The Choice: Is It Real?
(This message is the first message in a four-part series. Scroll to the bottom for the next messages.)
Here’s a little question for you: If I give you only two options, is your life more like a train car, or more life a dune-buggy? Do our lives run on railroad tracks, with a course laid out, or do we hold a steering wheel in our hands?
You know, when I was a little kid, I thought the most frustrating toys were cars that had a fake steering wheel. You know, like those little kiddy carts of the front of a shopping cart, that look like toy cars with a steering wheel? But the poor kid can turn that steering wheel all day long and it doesn’t make a different where mom pushes the cart!
But if you had to describe your life—what do you think it would be like? A train car, or a dune buggy?
When we observe the physical world, we can’t help but realize that it is governed by fixed and seemingly unchangeable laws. Laws like the law of gravity, the laws of thermodynamics, and the laws of Newtonian physics.
Perhaps the most well-known of these universal laws is what we call the law of cause and effect: “for every effect there is a definite cause, likewise for every cause, there is a definite effect.” It would seem as though an invisible train-track determined the course of events—linking everything from cause to effect.
Whether we can verbalize it or not, we learn this law from our youngest childhood. In the physical world, if we see something moving, we naturally understand that something or someone started it moving. This way of thinking is ingrained in our minds—it’s inherent to our system of logic and our understanding of the world. That’s how we build machines, computers, and even spacecraft—by observing nature through the laws of cause and effect. It’s how scientists have managed to predict the weather—and have gotten reasonably good at it, at least for the short term forecast.
Hence it begs the question: does the entire universe follow the laws of cause and effect—to use technical jargon, is the universe deterministic? In other words, if we could measure the conditions of the universe precisely enough at a given point in time, could we run a simulation that would predict the outcome of the future, or trace our origins to the distant past? If we could just get a snapshot of the train-track, we could understand every place the train could go!
Does the universe follow the laws of determinism, or are there elements which transcend these fixed laws of cause and effect?
Scientists and philosophers have long debated this question, not only in terms of understanding the physical world, but also in reference to our understanding of ourselves—and precisely to our understanding of what we call “free will.”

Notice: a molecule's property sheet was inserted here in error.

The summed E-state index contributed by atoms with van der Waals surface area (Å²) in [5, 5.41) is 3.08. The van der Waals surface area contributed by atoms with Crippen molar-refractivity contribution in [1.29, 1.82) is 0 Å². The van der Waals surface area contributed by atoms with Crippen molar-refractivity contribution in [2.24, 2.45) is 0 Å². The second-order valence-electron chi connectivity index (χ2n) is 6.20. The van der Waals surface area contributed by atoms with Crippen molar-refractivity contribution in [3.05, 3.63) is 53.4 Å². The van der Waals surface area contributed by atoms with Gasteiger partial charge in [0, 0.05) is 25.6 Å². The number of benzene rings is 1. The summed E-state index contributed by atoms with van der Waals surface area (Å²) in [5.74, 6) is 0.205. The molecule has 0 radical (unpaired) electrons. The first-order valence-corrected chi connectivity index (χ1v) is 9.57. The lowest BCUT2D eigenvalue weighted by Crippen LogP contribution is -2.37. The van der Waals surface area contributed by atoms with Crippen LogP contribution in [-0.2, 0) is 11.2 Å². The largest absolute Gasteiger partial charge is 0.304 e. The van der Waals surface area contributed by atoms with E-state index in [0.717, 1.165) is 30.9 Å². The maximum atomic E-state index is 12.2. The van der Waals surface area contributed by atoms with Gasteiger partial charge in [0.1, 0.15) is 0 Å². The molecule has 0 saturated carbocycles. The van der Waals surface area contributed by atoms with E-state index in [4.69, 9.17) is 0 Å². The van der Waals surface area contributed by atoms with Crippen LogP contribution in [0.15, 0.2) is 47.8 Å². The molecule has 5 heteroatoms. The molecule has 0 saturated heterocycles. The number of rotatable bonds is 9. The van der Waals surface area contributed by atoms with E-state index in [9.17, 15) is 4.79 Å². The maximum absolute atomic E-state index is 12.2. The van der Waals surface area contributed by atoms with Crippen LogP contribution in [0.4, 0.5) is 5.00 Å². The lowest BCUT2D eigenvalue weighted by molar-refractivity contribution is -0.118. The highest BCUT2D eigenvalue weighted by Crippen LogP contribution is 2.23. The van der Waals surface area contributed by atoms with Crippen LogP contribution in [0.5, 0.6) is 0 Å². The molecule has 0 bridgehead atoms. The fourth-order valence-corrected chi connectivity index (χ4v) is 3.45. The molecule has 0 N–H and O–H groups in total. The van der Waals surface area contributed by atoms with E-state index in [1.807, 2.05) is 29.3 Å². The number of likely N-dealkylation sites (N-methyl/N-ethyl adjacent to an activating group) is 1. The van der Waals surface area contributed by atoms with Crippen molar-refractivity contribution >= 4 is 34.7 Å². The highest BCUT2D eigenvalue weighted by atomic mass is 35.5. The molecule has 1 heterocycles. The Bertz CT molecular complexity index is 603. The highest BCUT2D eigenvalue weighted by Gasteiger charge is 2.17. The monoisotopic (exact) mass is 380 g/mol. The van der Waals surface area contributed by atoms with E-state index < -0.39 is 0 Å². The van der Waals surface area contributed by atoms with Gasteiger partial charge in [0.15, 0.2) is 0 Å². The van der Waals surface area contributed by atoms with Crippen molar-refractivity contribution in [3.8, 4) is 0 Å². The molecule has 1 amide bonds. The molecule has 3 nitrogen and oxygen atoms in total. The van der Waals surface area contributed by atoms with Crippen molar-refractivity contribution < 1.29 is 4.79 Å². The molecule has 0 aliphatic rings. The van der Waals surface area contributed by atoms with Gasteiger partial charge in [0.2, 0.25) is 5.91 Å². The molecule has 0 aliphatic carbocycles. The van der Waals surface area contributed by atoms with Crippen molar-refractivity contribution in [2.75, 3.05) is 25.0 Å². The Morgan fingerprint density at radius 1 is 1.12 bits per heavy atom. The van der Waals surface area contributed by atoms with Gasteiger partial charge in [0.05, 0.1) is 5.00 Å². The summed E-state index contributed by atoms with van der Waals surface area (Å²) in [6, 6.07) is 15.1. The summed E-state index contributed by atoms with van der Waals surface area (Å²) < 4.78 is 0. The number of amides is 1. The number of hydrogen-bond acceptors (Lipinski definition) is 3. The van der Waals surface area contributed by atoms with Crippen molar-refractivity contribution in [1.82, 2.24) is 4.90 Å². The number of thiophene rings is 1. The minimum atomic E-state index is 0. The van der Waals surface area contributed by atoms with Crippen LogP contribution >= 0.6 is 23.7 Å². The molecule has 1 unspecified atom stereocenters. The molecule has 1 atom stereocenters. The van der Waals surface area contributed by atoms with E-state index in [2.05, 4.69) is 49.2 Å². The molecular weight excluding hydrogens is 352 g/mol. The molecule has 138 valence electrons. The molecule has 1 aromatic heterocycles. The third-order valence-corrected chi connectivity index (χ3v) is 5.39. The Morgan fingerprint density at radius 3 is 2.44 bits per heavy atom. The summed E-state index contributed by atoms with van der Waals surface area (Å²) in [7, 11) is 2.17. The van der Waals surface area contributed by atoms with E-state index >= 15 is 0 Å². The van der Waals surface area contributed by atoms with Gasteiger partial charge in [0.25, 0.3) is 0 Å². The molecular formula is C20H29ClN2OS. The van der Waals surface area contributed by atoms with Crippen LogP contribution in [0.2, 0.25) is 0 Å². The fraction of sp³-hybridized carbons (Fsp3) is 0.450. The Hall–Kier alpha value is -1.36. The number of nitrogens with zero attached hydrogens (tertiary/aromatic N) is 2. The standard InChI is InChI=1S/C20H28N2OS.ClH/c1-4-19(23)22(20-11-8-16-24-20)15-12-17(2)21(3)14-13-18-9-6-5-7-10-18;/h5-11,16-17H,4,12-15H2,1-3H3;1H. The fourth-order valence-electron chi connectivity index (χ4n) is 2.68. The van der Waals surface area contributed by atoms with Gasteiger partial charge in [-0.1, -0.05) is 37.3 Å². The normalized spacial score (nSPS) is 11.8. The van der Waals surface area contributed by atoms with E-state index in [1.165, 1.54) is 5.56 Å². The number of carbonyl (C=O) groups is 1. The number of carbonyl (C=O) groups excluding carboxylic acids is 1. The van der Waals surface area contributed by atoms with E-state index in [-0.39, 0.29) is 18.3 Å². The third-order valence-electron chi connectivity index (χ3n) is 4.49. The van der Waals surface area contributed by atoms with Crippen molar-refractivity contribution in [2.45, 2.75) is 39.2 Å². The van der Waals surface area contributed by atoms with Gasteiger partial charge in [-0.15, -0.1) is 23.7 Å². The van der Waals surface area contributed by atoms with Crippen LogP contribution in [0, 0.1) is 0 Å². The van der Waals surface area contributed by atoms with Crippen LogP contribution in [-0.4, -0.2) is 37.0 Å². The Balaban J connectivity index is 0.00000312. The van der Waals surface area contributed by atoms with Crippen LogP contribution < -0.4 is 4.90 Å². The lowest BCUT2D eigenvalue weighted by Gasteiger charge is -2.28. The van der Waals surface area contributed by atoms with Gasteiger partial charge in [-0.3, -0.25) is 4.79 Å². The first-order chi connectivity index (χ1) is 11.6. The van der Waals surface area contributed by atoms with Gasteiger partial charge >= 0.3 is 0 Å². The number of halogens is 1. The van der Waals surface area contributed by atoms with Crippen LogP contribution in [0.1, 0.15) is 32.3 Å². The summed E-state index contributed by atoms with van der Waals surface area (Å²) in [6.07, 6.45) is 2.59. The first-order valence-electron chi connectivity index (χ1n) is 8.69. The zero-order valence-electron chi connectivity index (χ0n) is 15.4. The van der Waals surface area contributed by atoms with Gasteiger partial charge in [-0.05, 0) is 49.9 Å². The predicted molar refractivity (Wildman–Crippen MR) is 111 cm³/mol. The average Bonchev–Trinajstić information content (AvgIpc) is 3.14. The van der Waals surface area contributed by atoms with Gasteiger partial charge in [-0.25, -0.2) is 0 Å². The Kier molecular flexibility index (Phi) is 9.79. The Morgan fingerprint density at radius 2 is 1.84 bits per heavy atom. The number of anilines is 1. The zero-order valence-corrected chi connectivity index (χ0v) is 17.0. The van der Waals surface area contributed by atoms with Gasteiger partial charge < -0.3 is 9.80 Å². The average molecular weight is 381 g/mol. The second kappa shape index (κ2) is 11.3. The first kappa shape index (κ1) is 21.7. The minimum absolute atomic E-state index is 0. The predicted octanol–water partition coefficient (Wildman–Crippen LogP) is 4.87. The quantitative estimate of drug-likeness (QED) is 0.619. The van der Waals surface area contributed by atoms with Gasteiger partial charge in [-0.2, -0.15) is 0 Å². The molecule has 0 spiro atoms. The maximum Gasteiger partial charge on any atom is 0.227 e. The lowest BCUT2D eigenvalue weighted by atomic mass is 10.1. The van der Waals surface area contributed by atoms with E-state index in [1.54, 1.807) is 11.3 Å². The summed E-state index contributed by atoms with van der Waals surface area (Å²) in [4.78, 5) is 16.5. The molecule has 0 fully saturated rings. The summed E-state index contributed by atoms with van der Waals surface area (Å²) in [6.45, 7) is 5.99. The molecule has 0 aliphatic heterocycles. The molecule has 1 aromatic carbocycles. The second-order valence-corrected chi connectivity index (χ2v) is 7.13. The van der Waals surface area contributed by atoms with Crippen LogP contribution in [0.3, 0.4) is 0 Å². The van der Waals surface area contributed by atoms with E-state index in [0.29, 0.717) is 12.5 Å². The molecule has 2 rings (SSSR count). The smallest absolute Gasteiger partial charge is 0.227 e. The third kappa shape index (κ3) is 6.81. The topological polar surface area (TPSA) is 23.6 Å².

Choice. What is it? Is there such as thing? Or is it an illusion? Do we have the ability to alter our reality by the choices we make, or is our destiny fixed—predetermined in the universe from time immemorial?
My background and training is in computer technology. I have spent a number of years working with and programming computers. I’m fascinated by the advances in computer technology—computers can talk, listen, and carry on conversations. They can recognize people by their face and voice, and can even drive cars by intelligently navigating around objects and people. But computers are a classic example of machines that do only what they’re made to do. The follow fixed rules—the train-tracks, so to speak—explicitly. The saying is “garbage in, garbage out.” If you give the computer the same input, you will always get the same output. They are inherently deterministic systems that are incapable of free will.
Scientists have now spent considerable research, peering into particles of the atom, and have found systems that appear to violate the principles of determinism. Is it possible that, in the human mind, God has created such a mechanism that allows us to choose in ways that are not per-determined by our creation? Scientists are still searching into this question.
What is it that makes me a conscious being? What is the secret to conscious thought—to that self-awareness that we have, when we recognize ourselves and those around us, and begin to make decisions apparently on our own free will?
Greek philosophers and many ancient religions teach that within our mind dwells a metaphysical being—a soul, if you will—that has an existence even apart from the body, and that your real consciousness and awareness come, not from your physical body, but from your soul.
The secularist, on the other hand, sees in the brain nothing more than a highly complex bio-chemical machine, much like a computer but perhaps more sophisticated.
We could probably debate all day on the findings of philosophy and science, but what does the Bible say about these questions? Who are we? If God has created me, and He knows my future, then can I really have freedom of choice?